Critic John Clute calls Dick "the first writer of genre science fiction to become an important literary figure" (Turan). As a young man, Dick suffered from many physical and emotional problems but was always a passionate, talented writer. He sold his first story in July 1952, when he was only 24 years old. He would go onto publish 36 novels in his lifetime, the most famous of which are his now-classic science fiction stories. Always an iconoclastic figure, he credited an addiction to amphetamines for his prolific career.
Philip K. Dick's work was unlike anything the world of American fiction had ever seen before. Though firmly classified within the science fiction genre, his work always had an underlying sociopolitical statement. He wrote Do Androids Dream of Electric Sheep? in the late 1960s, during the Vietnam war. The novel was one of his 3 favorites. Dick said, Sheep "'stemmed from my basic interest in the problem of differentiating the authentic human being from the reflexive machine, which I call an android. In my mind, android is a metaphor for people who are physiologically human but behaving in a nonhuman way'" (Sammon 16).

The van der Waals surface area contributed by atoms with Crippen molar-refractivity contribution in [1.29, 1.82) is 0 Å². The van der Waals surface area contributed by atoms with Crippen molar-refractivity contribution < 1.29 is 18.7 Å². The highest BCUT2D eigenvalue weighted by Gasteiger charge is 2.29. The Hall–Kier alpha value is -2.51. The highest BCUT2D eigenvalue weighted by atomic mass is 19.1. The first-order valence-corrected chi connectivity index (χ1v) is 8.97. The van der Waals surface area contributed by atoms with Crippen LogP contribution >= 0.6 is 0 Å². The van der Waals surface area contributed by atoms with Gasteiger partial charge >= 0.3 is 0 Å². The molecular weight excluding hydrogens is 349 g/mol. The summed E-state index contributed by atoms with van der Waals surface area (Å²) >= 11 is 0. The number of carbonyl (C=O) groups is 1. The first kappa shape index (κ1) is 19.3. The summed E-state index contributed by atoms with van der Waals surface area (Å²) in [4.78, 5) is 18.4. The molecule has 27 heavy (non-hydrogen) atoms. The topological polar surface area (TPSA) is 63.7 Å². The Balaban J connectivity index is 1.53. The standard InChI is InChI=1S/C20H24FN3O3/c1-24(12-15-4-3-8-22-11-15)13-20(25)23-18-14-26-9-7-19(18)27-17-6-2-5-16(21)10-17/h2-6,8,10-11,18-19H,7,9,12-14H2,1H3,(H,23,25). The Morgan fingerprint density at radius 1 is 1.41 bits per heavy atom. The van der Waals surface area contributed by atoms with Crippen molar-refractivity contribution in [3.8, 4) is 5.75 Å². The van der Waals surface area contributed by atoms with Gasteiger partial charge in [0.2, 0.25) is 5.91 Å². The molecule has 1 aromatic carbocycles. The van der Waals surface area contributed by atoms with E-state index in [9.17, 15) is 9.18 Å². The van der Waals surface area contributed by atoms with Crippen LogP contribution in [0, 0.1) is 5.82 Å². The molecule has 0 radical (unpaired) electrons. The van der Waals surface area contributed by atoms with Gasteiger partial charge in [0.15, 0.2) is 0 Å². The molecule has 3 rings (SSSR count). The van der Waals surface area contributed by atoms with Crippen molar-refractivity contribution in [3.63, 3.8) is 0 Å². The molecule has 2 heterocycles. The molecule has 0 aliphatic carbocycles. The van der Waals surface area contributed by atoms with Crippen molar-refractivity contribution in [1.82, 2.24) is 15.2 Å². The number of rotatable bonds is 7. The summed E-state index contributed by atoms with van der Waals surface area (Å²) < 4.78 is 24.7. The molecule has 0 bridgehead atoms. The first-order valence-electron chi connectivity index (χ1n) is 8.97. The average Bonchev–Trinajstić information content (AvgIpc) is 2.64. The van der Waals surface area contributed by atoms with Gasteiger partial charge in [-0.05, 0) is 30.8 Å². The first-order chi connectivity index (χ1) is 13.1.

Eventually, Dick's drug use would lead to several mental breakdowns. After his fourth wife left him, Dick fell down a spiral of narcotic and alcohol abuse. He tried to commit suicide in 1974. A few months later, though, he experienced "a series of intense, mystical visions which he likened to 'divine invasion'" (Sammon 13). He eventually became sober - his 1977 book A Scanner Darkly was based on his experiences. Philip K. Dick died of a stroke in February 1982 - shortly after seeing an early cut of Blade Runner, which he loved. He was only 53 years old.
Dick's legacy lives on - his books and stories are still immensely popular and his work has been adapted into a total of 10 films - Blade Runner (1982), Total Recall (1990), Screamers (1996), Minority Report (2002), Paycheck (2003), A Scanner Darkly (2006), Next (2007), and The Adjustment Bureau (2011).